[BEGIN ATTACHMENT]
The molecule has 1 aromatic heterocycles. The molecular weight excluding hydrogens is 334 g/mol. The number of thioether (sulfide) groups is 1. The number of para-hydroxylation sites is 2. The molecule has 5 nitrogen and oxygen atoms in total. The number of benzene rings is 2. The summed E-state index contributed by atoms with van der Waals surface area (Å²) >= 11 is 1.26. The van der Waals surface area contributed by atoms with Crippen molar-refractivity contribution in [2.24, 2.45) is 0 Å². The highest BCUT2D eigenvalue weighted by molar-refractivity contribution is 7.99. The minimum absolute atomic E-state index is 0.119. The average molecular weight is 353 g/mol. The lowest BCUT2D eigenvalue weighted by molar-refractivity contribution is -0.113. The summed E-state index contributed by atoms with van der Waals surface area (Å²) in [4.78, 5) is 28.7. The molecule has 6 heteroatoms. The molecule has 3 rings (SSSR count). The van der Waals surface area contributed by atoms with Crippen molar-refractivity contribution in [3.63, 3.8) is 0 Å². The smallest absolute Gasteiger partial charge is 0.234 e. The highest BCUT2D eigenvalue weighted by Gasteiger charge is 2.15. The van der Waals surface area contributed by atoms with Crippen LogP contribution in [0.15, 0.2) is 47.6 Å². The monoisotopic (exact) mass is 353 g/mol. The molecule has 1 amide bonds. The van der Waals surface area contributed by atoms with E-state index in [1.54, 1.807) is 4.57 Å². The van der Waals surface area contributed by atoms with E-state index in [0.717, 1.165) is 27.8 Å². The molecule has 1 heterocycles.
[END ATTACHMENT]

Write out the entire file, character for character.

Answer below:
The molecule has 1 aromatic heterocycles. The molecular weight excluding hydrogens is 334 g/mol. The number of thioether (sulfide) groups is 1. The number of para-hydroxylation sites is 2. The molecule has 5 nitrogen and oxygen atoms in total. The number of benzene rings is 2. The summed E-state index contributed by atoms with van der Waals surface area (Å²) >= 11 is 1.26. The van der Waals surface area contributed by atoms with Crippen molar-refractivity contribution in [2.24, 2.45) is 0 Å². The highest BCUT2D eigenvalue weighted by molar-refractivity contribution is 7.99. The minimum absolute atomic E-state index is 0.119. The average molecular weight is 353 g/mol. The lowest BCUT2D eigenvalue weighted by molar-refractivity contribution is -0.113. The summed E-state index contributed by atoms with van der Waals surface area (Å²) in [4.78, 5) is 28.7. The molecule has 6 heteroatoms. The molecule has 3 rings (SSSR count). The van der Waals surface area contributed by atoms with Crippen molar-refractivity contribution in [3.63, 3.8) is 0 Å². The smallest absolute Gasteiger partial charge is 0.234 e. The highest BCUT2D eigenvalue weighted by Gasteiger charge is 2.15. The van der Waals surface area contributed by atoms with Crippen LogP contribution in [0.15, 0.2) is 47.6 Å². The monoisotopic (exact) mass is 353 g/mol. The molecule has 1 amide bonds. The van der Waals surface area contributed by atoms with E-state index in [1.54, 1.807) is 4.57 Å². The van der Waals surface area contributed by atoms with E-state index in [0.717, 1.165) is 27.8 Å². The molecule has 1 heterocycles.